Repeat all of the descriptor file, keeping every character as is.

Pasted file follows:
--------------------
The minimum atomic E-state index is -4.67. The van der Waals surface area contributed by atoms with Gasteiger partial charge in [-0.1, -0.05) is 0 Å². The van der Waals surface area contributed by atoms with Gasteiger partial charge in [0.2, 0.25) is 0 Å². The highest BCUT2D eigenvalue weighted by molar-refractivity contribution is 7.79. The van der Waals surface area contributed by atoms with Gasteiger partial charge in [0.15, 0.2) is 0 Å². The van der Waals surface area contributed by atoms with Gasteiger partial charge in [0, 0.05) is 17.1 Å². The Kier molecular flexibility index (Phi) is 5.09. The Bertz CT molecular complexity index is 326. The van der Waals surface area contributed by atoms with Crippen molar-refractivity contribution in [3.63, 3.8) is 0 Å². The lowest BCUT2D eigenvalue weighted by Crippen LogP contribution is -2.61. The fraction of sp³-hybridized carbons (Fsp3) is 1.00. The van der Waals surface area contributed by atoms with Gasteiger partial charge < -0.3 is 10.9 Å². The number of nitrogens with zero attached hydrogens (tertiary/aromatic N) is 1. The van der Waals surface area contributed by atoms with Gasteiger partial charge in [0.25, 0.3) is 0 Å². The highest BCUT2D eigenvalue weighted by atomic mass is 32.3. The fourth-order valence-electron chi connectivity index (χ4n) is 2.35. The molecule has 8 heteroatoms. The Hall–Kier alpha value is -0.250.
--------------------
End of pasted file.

The minimum atomic E-state index is -4.67. The van der Waals surface area contributed by atoms with Gasteiger partial charge in [-0.1, -0.05) is 0 Å². The van der Waals surface area contributed by atoms with Gasteiger partial charge in [0.2, 0.25) is 0 Å². The highest BCUT2D eigenvalue weighted by molar-refractivity contribution is 7.79. The van der Waals surface area contributed by atoms with Gasteiger partial charge in [0.15, 0.2) is 0 Å². The van der Waals surface area contributed by atoms with Gasteiger partial charge in [0, 0.05) is 17.1 Å². The Kier molecular flexibility index (Phi) is 5.09. The Bertz CT molecular complexity index is 326. The van der Waals surface area contributed by atoms with Crippen molar-refractivity contribution in [3.63, 3.8) is 0 Å². The lowest BCUT2D eigenvalue weighted by Crippen LogP contribution is -2.61. The fraction of sp³-hybridized carbons (Fsp3) is 1.00. The van der Waals surface area contributed by atoms with Gasteiger partial charge < -0.3 is 10.9 Å². The number of nitrogens with zero attached hydrogens (tertiary/aromatic N) is 1. The van der Waals surface area contributed by atoms with Gasteiger partial charge in [0.25, 0.3) is 0 Å². The highest BCUT2D eigenvalue weighted by atomic mass is 32.3. The fourth-order valence-electron chi connectivity index (χ4n) is 2.35. The molecule has 8 heteroatoms. The Hall–Kier alpha value is -0.250.